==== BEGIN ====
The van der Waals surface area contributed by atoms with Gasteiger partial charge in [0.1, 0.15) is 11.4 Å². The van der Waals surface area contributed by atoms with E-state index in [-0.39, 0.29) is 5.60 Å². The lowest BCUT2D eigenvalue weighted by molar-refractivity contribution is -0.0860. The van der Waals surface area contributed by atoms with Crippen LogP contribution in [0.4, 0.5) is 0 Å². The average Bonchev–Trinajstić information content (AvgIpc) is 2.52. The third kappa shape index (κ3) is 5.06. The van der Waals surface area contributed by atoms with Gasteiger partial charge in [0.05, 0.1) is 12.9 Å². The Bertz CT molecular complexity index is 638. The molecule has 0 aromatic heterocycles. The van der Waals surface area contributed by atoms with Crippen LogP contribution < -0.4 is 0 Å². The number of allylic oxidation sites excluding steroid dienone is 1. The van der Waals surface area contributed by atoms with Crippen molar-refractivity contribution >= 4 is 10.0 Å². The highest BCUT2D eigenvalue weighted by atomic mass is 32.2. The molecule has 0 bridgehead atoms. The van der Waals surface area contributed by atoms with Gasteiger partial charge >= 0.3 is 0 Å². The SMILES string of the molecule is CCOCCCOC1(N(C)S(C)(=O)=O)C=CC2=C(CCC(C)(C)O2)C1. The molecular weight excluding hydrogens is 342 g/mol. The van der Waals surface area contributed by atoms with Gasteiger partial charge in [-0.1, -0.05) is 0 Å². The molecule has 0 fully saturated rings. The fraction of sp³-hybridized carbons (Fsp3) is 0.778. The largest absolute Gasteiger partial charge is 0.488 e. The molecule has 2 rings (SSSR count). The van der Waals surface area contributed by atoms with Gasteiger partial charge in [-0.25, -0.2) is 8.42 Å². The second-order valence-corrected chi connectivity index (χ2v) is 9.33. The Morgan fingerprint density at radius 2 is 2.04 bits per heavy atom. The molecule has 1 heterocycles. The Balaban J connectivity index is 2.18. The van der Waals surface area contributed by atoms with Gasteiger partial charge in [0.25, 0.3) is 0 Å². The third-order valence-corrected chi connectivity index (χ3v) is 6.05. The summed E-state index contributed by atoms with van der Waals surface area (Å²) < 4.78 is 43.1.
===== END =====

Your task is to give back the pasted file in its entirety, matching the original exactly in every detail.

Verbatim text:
The van der Waals surface area contributed by atoms with Gasteiger partial charge in [0.1, 0.15) is 11.4 Å². The van der Waals surface area contributed by atoms with E-state index in [-0.39, 0.29) is 5.60 Å². The lowest BCUT2D eigenvalue weighted by molar-refractivity contribution is -0.0860. The van der Waals surface area contributed by atoms with Crippen LogP contribution in [0.4, 0.5) is 0 Å². The average Bonchev–Trinajstić information content (AvgIpc) is 2.52. The third kappa shape index (κ3) is 5.06. The van der Waals surface area contributed by atoms with Gasteiger partial charge in [0.05, 0.1) is 12.9 Å². The Bertz CT molecular complexity index is 638. The molecule has 0 aromatic heterocycles. The van der Waals surface area contributed by atoms with Crippen LogP contribution < -0.4 is 0 Å². The number of allylic oxidation sites excluding steroid dienone is 1. The van der Waals surface area contributed by atoms with Crippen molar-refractivity contribution >= 4 is 10.0 Å². The highest BCUT2D eigenvalue weighted by atomic mass is 32.2. The molecule has 0 bridgehead atoms. The van der Waals surface area contributed by atoms with Gasteiger partial charge >= 0.3 is 0 Å². The SMILES string of the molecule is CCOCCCOC1(N(C)S(C)(=O)=O)C=CC2=C(CCC(C)(C)O2)C1. The molecular weight excluding hydrogens is 342 g/mol. The van der Waals surface area contributed by atoms with Gasteiger partial charge in [-0.1, -0.05) is 0 Å². The molecule has 0 fully saturated rings. The fraction of sp³-hybridized carbons (Fsp3) is 0.778. The largest absolute Gasteiger partial charge is 0.488 e. The molecule has 2 rings (SSSR count). The van der Waals surface area contributed by atoms with Gasteiger partial charge in [-0.25, -0.2) is 8.42 Å². The second-order valence-corrected chi connectivity index (χ2v) is 9.33. The Morgan fingerprint density at radius 2 is 2.04 bits per heavy atom. The molecule has 1 heterocycles. The Balaban J connectivity index is 2.18. The van der Waals surface area contributed by atoms with Gasteiger partial charge in [0.25, 0.3) is 0 Å². The third-order valence-corrected chi connectivity index (χ3v) is 6.05. The summed E-state index contributed by atoms with van der Waals surface area (Å²) < 4.78 is 43.1.